Nepal was long a footnote on the geopolitical map as Maoist insurgents battled government forces for more than a decade until 2006. Nirvana, 37, remembers when the country used to have frequent blackouts and guerrillas would kidnap his fellow students.

After civil war and more than twenty changes of government in two decades, the nation has enjoyed relative political stability since 2017 elections, becoming one of Asia’s fastest-growing economies.

The country still has a long way to go to catch up with its big neighbours. The nation’s per-capita GDP is less than half that of India and a sixth of the level in China. One-fifth of Nepal’s 30 million population still live in poverty, despite economic growth that has rebounded from the effect of the 2015 earthquake to around 7% this year.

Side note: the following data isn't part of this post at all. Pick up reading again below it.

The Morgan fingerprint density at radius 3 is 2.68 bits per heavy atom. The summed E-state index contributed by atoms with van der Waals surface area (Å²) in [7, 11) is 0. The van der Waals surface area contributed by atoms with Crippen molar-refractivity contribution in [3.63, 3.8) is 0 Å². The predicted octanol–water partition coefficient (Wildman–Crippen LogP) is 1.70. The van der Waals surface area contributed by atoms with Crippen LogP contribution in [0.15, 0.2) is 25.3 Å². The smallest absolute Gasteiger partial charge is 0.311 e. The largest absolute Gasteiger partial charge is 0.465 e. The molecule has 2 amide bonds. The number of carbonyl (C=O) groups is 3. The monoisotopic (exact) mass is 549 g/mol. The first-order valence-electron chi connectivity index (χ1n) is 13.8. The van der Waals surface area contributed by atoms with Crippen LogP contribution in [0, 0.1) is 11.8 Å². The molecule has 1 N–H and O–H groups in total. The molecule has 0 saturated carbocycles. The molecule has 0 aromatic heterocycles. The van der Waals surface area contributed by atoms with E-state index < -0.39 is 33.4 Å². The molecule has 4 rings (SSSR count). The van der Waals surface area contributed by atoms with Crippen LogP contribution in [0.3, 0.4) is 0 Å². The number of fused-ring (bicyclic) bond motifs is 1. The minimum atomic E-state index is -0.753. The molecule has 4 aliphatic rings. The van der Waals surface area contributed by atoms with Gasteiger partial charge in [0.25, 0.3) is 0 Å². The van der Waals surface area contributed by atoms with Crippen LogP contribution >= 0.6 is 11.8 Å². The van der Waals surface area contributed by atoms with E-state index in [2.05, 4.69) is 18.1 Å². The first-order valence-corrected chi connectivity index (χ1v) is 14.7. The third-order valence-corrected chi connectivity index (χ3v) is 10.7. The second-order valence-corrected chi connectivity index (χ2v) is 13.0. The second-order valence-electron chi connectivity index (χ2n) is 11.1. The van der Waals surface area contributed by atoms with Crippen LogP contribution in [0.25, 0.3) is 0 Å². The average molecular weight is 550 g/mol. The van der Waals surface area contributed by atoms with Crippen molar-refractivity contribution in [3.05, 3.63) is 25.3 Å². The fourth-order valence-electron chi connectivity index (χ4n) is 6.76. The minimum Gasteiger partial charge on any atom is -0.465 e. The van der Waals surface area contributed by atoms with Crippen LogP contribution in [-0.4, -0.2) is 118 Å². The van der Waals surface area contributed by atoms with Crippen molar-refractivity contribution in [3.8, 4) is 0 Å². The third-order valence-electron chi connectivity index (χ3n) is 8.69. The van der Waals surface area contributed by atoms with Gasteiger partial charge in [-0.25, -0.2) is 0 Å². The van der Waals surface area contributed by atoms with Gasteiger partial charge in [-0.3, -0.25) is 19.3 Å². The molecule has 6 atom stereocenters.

While signs of weakness remain — fiscal and credit policies lifted inflation to 6.2 percent in June and remittances, which account for more than a quarter of the economy, have slowed — the Chaudharys are investing in the country.

While many of Asia’s elite hold second passports and send their kids to college abroad, Nirvana holds only Nepalese citizenship and earned his bachelor’s degree in business at Kathmandu University. His international connections and position in Nepal have made him a focal point for investors from overseas.

On a recent evening in Kathmandu, he took a group of potential partners from Canada and Dubai to dinner at a CG Group property then to one of the capital’s biggest clubs. Nirvana’s security detail was close behind as the group clinked champagne glasses and watched Australian DJ and musician Timmy Trumpet.

His father Binod is still chairman, but his time is increasingly spent on politics after he became a member of parliament, leaving much of the work to Nirvana in realizing their goal of a digital revolution in Nepal.